Magic Johnson and Jerry Buss definitely take center stage in “The Swan” with the episode’s title being a metaphor for how Buss talks a big game about running the Lakers, but is really paddling for dear life. He has to take a loan from his ex-wife to cover the cash part of the deal while the rest of the purchase is in property, which is almost vetoed by Jack Kent Cooke, who is resentful of Buss’ dressed down demeanor and popularity among his female employees. And speaking of female employees, Max Borenstein and Jim Hecht give a substantial subplot to Claire Rothman (Gaby Hoffmann), the future president of the Forum. She is harassed by Cooke and his cronies throughout the episode and is surprised that contrary to his reputation, Jerry Buss values her business acumen more than her looks mentioning that she put on the first rock concert in a sports arena. In this and a night club sequence, you can definitely see the entertainment side of the “Showtime” era take flight, and Rothman also ends up taking Buss’ daughter, Jeanie (Hadley Robinson) under her wing. In an almost sweet moment, Jeanie Buss already being employed by the Lakers is a key reason why Jerry Buss ends up playing a financial game of chicken with Jack Kent Cooke so they can continue to have a good relationship. She only has a couple scenes, but has faith in Magic Johnson from watching him play in the college national championship and would rather work for the Lakers than finish college.
Acting-wise, John C. Reilly and Quincy Silas carry this episode stepping in the roles of iconic sports figure while imbuing them with quirks and vulnerabilities. However, Jason Clarke’s Jerry West almost steals the show from the broad comedy of a West Virginia gentleman breaking golf clubs and dropping F-bombs when Buss and Lakers GM Bill Sharman mention drafting Magic Johnson to real sadness when he talks to Buss about how Cooke cared more about selling tickets and making money than winning basketball games. Black and white footage of the Celtics beating the Lakers six times in the 1960s flood over his profanity-filled monologue, and his description of the NBA Finals MVP trophy he got when the Lakers lost is darkly hilarious. It’s almost like Jerry West is reliving a war he fought in with the flashbacks like news reels. Clarke and Reilly are rage and serenity in every scene they share and shows that the front office action will be just as compelling as the on-court action in Winning Time.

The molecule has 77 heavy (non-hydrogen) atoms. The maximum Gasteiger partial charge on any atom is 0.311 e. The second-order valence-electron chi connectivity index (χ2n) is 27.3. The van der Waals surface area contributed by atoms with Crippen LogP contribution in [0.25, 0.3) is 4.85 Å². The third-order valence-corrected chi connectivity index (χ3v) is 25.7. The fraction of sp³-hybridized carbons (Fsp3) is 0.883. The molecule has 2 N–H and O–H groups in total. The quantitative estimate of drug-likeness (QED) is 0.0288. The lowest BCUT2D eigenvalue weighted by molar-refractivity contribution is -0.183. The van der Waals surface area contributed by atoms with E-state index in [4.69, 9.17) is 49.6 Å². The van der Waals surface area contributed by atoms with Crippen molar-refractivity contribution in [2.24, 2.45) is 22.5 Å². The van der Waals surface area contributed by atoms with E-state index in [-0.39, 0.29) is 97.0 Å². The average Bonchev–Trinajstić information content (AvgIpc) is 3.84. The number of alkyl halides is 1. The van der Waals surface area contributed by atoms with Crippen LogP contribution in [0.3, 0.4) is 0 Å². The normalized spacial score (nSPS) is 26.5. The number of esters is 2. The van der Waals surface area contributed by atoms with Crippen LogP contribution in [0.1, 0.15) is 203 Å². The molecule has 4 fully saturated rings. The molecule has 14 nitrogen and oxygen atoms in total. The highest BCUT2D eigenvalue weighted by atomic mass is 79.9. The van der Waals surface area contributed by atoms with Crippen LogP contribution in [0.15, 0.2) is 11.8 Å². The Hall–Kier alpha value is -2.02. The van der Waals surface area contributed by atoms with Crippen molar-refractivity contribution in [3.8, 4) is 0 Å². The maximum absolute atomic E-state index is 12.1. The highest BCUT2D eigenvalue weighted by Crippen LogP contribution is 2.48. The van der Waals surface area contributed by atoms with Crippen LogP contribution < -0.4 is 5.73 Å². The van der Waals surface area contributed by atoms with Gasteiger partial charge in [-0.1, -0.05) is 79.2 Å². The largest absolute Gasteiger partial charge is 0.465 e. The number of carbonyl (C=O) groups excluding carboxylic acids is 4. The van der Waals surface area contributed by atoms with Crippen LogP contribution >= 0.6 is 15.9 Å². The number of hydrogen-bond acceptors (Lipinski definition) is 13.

After dozens of fourth wall breaks in the first 20 minutes or so, this part of Adam McKay’s directing style can get annoying, but he, Borenstein, and Hecht find a rhythm by focusing on the flaws and outsized personalities of Jerry Buss, Magic Johnson, and Jerry West. There’s a real seat of his pants energy to any scene that John C. Reilly is in, and it’s fitting he gets the final shot to himself drinking a bottle of bourbon while laughing about how he bought the Lakers. The scenes he shares with Silas are much more wholesome than the wheeling and dealing ones, and their relationship is one to look forward to in upcoming episodes. Reilly brings a Dionysian physicality and California chill to the role of Jerry Buss, and Winning Time is worth checking out for his performance alone.
Overall Verdict: 8.3